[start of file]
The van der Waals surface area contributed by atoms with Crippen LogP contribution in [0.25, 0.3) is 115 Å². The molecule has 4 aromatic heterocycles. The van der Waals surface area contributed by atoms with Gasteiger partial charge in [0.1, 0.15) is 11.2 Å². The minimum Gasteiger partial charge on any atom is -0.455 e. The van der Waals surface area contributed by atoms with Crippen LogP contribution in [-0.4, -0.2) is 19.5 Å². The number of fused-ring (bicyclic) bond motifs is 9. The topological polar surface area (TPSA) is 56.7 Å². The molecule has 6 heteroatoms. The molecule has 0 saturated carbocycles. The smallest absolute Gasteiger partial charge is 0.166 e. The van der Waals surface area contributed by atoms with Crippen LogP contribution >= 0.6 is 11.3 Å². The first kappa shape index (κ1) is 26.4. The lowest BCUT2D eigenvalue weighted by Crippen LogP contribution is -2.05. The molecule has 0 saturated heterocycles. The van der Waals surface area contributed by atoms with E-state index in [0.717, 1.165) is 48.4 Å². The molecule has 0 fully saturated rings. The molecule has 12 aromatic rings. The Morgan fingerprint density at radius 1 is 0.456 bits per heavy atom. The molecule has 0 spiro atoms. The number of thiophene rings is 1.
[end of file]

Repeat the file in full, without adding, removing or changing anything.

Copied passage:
The van der Waals surface area contributed by atoms with Crippen LogP contribution in [0.25, 0.3) is 115 Å². The molecule has 4 aromatic heterocycles. The van der Waals surface area contributed by atoms with Gasteiger partial charge in [0.1, 0.15) is 11.2 Å². The minimum Gasteiger partial charge on any atom is -0.455 e. The van der Waals surface area contributed by atoms with Crippen LogP contribution in [-0.4, -0.2) is 19.5 Å². The number of fused-ring (bicyclic) bond motifs is 9. The topological polar surface area (TPSA) is 56.7 Å². The molecule has 6 heteroatoms. The molecule has 0 saturated carbocycles. The smallest absolute Gasteiger partial charge is 0.166 e. The van der Waals surface area contributed by atoms with Crippen LogP contribution >= 0.6 is 11.3 Å². The first kappa shape index (κ1) is 26.4. The lowest BCUT2D eigenvalue weighted by Crippen LogP contribution is -2.05. The molecule has 0 saturated heterocycles. The van der Waals surface area contributed by atoms with E-state index in [0.717, 1.165) is 48.4 Å². The molecule has 0 fully saturated rings. The molecule has 12 aromatic rings. The Morgan fingerprint density at radius 1 is 0.456 bits per heavy atom. The molecule has 0 spiro atoms. The number of thiophene rings is 1.